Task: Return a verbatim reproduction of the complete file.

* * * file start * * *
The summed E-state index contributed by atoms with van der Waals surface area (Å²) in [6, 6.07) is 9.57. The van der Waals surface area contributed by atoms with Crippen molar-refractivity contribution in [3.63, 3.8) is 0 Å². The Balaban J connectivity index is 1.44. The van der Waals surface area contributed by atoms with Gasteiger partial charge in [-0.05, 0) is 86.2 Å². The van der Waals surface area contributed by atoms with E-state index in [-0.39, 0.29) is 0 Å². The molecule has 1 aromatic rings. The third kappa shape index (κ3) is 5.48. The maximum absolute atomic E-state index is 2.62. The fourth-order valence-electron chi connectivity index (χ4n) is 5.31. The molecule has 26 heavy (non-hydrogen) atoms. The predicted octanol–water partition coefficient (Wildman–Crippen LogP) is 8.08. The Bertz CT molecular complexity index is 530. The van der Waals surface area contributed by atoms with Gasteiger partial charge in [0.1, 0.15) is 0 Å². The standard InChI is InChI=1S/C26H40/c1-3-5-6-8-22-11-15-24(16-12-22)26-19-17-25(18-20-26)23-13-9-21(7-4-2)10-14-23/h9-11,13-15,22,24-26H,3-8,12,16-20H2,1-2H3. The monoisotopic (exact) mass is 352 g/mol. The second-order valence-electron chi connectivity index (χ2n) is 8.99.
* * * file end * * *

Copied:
The summed E-state index contributed by atoms with van der Waals surface area (Å²) in [6, 6.07) is 9.57. The van der Waals surface area contributed by atoms with Crippen molar-refractivity contribution in [3.63, 3.8) is 0 Å². The Balaban J connectivity index is 1.44. The van der Waals surface area contributed by atoms with Gasteiger partial charge in [-0.05, 0) is 86.2 Å². The van der Waals surface area contributed by atoms with E-state index in [-0.39, 0.29) is 0 Å². The molecule has 1 aromatic rings. The third kappa shape index (κ3) is 5.48. The maximum absolute atomic E-state index is 2.62. The fourth-order valence-electron chi connectivity index (χ4n) is 5.31. The molecule has 26 heavy (non-hydrogen) atoms. The predicted octanol–water partition coefficient (Wildman–Crippen LogP) is 8.08. The Bertz CT molecular complexity index is 530. The van der Waals surface area contributed by atoms with Gasteiger partial charge in [0.1, 0.15) is 0 Å². The standard InChI is InChI=1S/C26H40/c1-3-5-6-8-22-11-15-24(16-12-22)26-19-17-25(18-20-26)23-13-9-21(7-4-2)10-14-23/h9-11,13-15,22,24-26H,3-8,12,16-20H2,1-2H3. The monoisotopic (exact) mass is 352 g/mol. The second-order valence-electron chi connectivity index (χ2n) is 8.99.